Einstein’s gravitational waves and light produced by the same event – a pair of neutron stars – were detected for the first time in August 2017, an extraordinary moment in the history of physics.
The lecture will explain what gravitational waves are, and how they were discovered by the LIGO collaboration, initially for systems of binary black holes. We will then describe how optical flashes were detected in the case of the binary neutron star merger by the Dark Energy Survey (DES) and by other observatories around the world, across the electromagnetic spectrum. Instruments developed for other purposes turned out to be extremely useful for following up gravitational wave events. Such 'multi-messenger’ observations provide us with important information, from how gold is produced in stars to the nature of the expansion of the universe.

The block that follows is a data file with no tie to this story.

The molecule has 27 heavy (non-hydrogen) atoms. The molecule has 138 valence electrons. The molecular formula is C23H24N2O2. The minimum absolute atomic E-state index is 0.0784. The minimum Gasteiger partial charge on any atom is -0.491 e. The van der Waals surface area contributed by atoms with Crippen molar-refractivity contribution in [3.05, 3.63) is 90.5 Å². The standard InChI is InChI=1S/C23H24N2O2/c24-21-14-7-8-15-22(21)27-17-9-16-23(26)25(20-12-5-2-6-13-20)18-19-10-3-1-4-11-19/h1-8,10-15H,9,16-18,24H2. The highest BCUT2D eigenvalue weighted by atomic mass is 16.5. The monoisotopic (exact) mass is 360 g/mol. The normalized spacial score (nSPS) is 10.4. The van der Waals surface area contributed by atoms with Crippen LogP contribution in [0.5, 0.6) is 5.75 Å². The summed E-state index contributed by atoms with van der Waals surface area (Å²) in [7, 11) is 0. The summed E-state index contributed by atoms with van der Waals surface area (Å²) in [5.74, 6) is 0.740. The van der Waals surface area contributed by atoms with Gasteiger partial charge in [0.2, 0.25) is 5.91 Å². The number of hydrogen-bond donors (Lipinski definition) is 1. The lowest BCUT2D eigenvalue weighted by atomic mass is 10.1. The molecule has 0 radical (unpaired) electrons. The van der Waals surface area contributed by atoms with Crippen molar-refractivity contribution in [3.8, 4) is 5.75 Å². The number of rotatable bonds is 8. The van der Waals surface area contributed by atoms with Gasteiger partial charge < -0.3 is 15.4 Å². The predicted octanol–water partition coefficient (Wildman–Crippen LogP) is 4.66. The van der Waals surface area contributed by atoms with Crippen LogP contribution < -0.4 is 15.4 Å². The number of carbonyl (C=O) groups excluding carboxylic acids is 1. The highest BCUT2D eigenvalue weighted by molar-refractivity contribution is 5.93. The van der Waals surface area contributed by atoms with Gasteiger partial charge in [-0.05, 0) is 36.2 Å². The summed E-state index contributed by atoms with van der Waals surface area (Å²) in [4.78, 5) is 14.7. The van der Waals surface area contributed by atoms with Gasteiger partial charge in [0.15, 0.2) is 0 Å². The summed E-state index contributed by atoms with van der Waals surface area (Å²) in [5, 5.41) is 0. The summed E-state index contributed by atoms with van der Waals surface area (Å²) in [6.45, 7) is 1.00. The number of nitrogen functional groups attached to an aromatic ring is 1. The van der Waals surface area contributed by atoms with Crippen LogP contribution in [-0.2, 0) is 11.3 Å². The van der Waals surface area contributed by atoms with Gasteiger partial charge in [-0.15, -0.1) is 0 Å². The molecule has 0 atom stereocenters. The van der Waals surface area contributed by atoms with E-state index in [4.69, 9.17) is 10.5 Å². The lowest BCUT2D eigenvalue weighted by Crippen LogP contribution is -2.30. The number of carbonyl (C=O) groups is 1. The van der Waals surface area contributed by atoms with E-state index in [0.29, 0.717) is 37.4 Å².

Ofer Lahav is Perren Chair of Astronomy at University College London. His research area is observational cosmology, in particular probing and characterising dark matter and dark energy. His work involves advanced statistical methods, eg, artificial intelligence for Big Data.
He is leading the UK consortium of the Dark Energy Survey, and he is co-director of UCL's Centre for Doctoral Training in Data-Intensive Science. He earned his PhD from the University of Cambridge, where he was a later a member of staff. He also served as Vice-President of the Royal Astronomical Society.
Image credit NSF/LIGO/Sonoma State University/A. Simonnet